On the next day, when the temple awoke, and they found out what had happened, all of the monks thought the fifth ancestor had gone crazy and made a huge mistake. They were so shocked that he had entrusted this illiterate woodcutter with the future of the Zen school. They thought it had to be a terrible mistake, so they went off in pursuit of Eno, with the intention of getting their teacher’s robes back. They all went in search of Eno, who was fleeing further and further away into the mountains.
Finally, Myo, who was one of the strongest and fittest monks, got close to Eno. Eno realized he could not outrun this monk, so instead he put the fifth ancestor’s robes on a rock and retired some distance away. Myo went into the clearing to get the robe and return it to the temple, but strangely he found himself incapable of picking up the robe, as if the robe had suddenly become incredibly heavy or his strength had deserted him. He did not know what to do.
Right at this moment, Eno steps out from behind a tree and asks Myo: “Did you come here for these robes, which are just a bit of cloth, or did you come here for the truth?”
Myo now understands that the robes are meaningless without the dharma behind them, and he tells Eno, that he came in search of the truth. They are facing each other directly. Eno says, “Without thinking good, without thinking evil, what is your original face before your parents were born?”
In this famous encounter, face to face with Eno, Myo looks within, asking who he is, and suddenly finds what he has been training for all this time. He can’t quite believe it, and breaks out into a sweat, his old delusions about who he was, falling away. He now understands why the robes had been bestowed to Eno.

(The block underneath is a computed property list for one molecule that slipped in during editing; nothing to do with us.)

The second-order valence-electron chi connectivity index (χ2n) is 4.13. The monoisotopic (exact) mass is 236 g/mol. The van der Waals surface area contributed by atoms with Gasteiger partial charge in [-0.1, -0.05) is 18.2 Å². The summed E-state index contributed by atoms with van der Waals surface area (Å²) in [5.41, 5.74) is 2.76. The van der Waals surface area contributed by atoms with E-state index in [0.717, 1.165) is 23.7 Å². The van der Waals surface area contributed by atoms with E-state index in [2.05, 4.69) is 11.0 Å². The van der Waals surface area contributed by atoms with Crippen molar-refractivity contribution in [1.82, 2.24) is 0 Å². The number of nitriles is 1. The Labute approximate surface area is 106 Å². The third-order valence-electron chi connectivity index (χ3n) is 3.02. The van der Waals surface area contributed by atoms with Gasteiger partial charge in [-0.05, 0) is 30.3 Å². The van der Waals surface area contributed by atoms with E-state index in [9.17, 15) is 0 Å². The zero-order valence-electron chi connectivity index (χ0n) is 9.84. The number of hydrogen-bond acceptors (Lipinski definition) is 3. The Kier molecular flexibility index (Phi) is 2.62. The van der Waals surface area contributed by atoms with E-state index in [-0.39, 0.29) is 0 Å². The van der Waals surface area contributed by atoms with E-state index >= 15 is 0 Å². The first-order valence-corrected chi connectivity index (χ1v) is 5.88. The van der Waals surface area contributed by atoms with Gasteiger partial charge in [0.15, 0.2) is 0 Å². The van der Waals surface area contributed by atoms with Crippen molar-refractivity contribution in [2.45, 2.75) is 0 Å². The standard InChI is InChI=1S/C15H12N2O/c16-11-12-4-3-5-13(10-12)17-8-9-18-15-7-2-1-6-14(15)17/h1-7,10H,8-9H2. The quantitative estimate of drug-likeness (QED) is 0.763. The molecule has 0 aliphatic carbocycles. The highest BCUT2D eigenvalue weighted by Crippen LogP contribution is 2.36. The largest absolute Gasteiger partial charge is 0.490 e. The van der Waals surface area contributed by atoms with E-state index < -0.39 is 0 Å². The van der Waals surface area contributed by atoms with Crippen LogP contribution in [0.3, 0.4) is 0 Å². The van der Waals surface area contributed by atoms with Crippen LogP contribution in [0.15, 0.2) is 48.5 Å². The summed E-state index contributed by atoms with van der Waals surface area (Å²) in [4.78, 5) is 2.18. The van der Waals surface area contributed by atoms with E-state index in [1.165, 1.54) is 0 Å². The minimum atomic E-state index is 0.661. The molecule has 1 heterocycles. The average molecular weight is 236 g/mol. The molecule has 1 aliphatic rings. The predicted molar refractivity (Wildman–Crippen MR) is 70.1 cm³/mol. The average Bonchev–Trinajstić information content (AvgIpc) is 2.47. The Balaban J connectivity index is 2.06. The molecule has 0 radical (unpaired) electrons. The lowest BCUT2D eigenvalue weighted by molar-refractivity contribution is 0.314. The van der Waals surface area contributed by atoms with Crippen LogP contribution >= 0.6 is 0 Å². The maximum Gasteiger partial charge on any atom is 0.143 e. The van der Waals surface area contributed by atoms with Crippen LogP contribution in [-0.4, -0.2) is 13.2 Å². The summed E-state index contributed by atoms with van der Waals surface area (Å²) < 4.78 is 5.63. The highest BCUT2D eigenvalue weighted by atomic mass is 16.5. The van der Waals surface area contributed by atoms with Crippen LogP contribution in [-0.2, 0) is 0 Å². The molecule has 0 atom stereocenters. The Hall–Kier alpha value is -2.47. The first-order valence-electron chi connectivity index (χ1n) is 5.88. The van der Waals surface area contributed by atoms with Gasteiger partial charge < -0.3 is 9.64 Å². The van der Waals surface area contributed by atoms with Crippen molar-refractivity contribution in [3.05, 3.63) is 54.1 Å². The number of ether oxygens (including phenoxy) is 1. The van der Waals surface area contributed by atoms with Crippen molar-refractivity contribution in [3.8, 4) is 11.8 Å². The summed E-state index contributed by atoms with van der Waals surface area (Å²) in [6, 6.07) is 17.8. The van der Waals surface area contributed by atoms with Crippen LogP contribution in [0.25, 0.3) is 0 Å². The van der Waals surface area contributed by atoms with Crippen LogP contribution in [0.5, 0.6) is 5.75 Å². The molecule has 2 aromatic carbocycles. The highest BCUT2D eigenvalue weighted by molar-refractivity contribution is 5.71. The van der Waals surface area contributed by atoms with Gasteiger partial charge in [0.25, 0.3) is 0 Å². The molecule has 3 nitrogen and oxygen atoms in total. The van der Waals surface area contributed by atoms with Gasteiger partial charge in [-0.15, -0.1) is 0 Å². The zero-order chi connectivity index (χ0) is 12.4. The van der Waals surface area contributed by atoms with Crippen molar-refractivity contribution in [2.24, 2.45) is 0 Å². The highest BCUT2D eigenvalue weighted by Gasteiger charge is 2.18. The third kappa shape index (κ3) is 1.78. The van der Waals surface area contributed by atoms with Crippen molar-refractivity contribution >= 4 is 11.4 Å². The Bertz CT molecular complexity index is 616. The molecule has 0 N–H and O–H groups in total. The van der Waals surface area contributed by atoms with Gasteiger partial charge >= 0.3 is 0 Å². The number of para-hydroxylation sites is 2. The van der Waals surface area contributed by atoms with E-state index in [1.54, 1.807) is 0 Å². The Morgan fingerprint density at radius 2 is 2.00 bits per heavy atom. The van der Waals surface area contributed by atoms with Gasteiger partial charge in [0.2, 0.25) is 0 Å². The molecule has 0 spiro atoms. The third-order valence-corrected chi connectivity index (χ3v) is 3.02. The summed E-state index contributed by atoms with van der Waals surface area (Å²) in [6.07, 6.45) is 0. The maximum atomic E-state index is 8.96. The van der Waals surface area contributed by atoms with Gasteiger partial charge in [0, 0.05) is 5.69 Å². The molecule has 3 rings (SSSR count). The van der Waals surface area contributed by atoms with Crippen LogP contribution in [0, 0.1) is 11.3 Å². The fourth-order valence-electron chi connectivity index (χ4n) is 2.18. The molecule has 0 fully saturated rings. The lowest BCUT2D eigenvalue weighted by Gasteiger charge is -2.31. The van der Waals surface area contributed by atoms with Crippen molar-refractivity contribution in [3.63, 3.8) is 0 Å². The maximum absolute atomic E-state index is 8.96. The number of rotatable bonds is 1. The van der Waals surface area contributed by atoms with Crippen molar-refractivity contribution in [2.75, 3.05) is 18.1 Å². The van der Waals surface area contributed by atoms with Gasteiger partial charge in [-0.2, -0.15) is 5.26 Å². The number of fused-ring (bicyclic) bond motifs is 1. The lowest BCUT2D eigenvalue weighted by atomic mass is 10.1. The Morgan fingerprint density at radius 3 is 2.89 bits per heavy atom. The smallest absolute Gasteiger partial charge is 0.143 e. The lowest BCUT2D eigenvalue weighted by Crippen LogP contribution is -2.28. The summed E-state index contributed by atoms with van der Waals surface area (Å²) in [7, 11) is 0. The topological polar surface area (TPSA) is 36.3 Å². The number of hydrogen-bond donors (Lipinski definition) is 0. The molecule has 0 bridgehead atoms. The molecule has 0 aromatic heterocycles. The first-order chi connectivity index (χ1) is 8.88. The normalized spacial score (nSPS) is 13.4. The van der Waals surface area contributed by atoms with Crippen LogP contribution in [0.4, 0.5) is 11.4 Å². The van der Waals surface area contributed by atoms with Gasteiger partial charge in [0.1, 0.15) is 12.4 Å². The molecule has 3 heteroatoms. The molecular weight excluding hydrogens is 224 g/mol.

So often we look outside ourselves for the solution to our problems, but actually things become much more interesting when we look within. When we face our partner in the dyad work, looking for our truth and trying to express it, it’s uncomfortable at first, not because we’re facing our partner, but because we’re really facing ourselves, and most of us are not used to doing this.
Can you give yourself enough patience and time to look deeply into who you really are? Can you forgive yourself for the mistakes which you’ve made? Can you treat yourself with kindness and tenderness, even when you are sometimes disgusted by yourself? Can you stop thinking good, stop thinking bad? Can you look long enough to see who you really are?
It’s not easy, but you will find tremendous support to help you take this journey on the Zenways “Breakthrough to Zen” retreats. Whilst not easy to face yourself at first, that does change with time, and time spent doing this work is so incredibly worthwhile.
If you don’t feel ready for this yet, our yoga practice is another way to get more used to spending time with ourselves, starting to take the small steps towards becoming more comfortable with who we are and befriending ourselves.
In the game of Capoeira, we also work with a partner, facing each other in the roda. This encounter too is meaningful. In my next blog, we’ll look at some of the other similarities between Zen, Yoga and Capoeira.
Do please like, share or comment if you find this useful or interesting. You can read more about my work with Zen Yoga and Capoeira in Oxford at www.soulmovement.org.uk where you will also find links to the other blogs which have been published.